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Re: Makeing MagicMoney worth something.
First I'd like to announce that I'm back on the list.
Guess all the xcitement is over, huh?
Eric Hughes wrote:
> And suppose that I promised, on the net via a signed
> message, to trade MM coins for dolars. [...]
> I don't belive I would be running a bank: I would maintain no
> deposits for anyone other than myself.
> Nope. You're a bank in this case. A bank is someone who accepts
> demand deposits, that is, money they give to you which you give them
> back when they want it. It matters not how the value is stored. The
> large banks store their value in bank accounts at the Federal Reserve.
I'll interject here. You are not a bank, if you structure
yourself correctly. What you are, is someone who is issuing
redeemable notes. Or alternatively you are a trustee. If I gave
money to my escrow agent, to be paid to me when I want it, she
would not be a bank. And if you'll pardon me if someone has
missed this, (I have been absent for a bit), but the key element
in all of these matters is jurisdiction. Who regulates all
The answer of course is no one. The idea of adding value to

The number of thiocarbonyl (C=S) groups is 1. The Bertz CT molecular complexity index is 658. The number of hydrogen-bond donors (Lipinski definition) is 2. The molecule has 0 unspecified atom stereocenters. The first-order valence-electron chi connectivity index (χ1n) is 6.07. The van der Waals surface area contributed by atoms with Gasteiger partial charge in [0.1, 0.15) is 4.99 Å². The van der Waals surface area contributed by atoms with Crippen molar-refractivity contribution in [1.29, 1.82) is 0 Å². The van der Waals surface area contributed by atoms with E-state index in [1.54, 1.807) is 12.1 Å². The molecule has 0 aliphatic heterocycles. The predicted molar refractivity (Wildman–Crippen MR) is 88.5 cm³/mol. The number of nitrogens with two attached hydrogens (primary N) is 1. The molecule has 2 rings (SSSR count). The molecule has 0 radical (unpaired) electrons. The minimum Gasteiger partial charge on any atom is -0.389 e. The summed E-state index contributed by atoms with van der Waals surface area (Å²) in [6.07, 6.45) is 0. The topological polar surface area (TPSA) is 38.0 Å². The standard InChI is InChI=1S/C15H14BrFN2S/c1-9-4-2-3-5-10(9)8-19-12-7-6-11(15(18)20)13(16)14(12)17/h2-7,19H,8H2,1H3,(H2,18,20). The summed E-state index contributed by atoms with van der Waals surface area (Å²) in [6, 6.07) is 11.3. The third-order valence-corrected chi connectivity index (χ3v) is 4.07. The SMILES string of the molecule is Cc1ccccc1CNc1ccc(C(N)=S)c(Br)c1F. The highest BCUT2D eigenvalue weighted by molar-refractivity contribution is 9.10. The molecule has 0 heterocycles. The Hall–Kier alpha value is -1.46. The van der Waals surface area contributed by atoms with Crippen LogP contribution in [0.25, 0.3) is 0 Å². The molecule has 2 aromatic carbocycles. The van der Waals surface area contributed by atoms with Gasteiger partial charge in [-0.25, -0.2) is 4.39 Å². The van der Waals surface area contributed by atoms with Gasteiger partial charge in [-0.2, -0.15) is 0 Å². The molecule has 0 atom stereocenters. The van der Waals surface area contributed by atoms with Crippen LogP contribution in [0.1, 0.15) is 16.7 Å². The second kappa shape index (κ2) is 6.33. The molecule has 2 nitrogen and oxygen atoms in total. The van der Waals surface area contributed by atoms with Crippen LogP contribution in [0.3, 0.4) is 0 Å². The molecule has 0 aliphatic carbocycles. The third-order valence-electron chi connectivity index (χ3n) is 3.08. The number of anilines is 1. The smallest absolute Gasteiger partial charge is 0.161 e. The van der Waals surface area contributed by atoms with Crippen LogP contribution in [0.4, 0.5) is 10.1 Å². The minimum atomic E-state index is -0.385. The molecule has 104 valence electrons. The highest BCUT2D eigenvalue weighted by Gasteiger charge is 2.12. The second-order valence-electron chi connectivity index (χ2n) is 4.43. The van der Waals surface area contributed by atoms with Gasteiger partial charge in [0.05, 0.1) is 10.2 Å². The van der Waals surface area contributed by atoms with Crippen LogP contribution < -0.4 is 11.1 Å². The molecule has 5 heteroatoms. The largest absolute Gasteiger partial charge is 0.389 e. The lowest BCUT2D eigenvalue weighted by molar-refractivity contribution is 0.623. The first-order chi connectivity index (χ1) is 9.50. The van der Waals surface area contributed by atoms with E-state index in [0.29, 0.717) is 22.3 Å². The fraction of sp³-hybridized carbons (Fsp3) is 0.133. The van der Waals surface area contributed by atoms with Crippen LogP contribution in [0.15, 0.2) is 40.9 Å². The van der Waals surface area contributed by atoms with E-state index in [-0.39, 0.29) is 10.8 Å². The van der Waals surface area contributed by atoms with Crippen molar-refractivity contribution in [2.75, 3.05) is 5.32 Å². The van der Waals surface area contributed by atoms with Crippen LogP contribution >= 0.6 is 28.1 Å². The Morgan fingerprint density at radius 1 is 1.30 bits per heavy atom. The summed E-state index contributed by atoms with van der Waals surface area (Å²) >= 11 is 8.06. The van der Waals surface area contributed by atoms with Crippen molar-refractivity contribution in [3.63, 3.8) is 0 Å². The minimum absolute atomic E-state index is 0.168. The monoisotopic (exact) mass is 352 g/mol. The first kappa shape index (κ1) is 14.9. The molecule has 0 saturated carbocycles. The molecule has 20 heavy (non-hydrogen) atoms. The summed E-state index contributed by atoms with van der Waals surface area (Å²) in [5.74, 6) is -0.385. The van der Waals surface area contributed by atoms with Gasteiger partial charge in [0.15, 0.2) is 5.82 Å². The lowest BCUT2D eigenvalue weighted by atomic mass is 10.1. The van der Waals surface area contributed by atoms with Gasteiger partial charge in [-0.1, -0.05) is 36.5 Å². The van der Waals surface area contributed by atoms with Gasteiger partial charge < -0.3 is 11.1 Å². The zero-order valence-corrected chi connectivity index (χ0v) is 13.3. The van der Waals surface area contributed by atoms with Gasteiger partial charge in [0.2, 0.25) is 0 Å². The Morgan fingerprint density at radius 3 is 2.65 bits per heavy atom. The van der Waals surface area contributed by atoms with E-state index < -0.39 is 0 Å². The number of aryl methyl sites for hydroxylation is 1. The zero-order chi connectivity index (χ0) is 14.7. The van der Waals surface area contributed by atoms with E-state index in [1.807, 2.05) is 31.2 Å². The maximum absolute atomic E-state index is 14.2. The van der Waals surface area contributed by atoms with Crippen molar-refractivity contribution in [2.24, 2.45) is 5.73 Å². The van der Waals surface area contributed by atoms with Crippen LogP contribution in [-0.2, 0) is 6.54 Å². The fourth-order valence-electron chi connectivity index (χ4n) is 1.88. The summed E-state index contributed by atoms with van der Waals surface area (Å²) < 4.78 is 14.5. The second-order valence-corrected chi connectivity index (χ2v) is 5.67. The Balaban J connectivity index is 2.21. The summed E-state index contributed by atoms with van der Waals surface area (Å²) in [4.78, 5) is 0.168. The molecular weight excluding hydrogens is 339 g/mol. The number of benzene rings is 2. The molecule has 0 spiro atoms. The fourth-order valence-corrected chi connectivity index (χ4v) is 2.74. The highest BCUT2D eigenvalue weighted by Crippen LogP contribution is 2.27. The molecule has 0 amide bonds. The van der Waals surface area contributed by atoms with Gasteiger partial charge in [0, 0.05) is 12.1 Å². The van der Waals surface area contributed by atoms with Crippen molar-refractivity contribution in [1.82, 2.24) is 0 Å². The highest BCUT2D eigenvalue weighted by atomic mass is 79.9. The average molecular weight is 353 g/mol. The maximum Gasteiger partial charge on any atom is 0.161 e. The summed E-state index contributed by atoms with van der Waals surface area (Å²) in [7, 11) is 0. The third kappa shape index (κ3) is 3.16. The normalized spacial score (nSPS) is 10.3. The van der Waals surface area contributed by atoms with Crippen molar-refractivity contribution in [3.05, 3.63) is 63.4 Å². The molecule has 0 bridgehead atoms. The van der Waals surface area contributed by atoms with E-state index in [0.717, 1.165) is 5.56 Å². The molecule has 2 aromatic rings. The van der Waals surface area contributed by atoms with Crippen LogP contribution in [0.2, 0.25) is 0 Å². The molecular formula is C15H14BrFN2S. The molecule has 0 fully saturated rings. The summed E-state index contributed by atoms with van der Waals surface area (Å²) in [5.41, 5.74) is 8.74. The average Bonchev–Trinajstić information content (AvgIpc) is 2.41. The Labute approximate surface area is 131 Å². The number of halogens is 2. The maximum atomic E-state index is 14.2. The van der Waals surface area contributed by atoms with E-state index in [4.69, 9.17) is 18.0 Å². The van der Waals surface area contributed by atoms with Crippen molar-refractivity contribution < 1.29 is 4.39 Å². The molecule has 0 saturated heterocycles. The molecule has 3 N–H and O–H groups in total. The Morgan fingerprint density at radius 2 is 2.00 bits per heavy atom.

money is very good. But the methodology which should be utilized
is to have value added in one jurisdiction while redemption is in
another. The actual storage of value could be in a third. This
is the underlying mechanics. BUT, THE LOCATION OF THE BANK is
nowhere, since it is in cyberspace (gads, I HATE that word).
Unfortunately, too many people are focusing on the net as a way
of communicating between locations rather than as an organism
Let me give a quick example. How difficult would it be to use a
system of anonymous remailers, as a large scale machine. Each
mailer uses it's latency to communicate it's bit. True each, bit
is on a physical machine as an electronic impulse, but that bit
is meaning less. It is indistinguishable from any other. This
would mean that the bank, would be everywhere simultaneously,
without being anywhere at all. It shouldn't be too difficult to
ensure that no bit is critical, and that each bit is expendable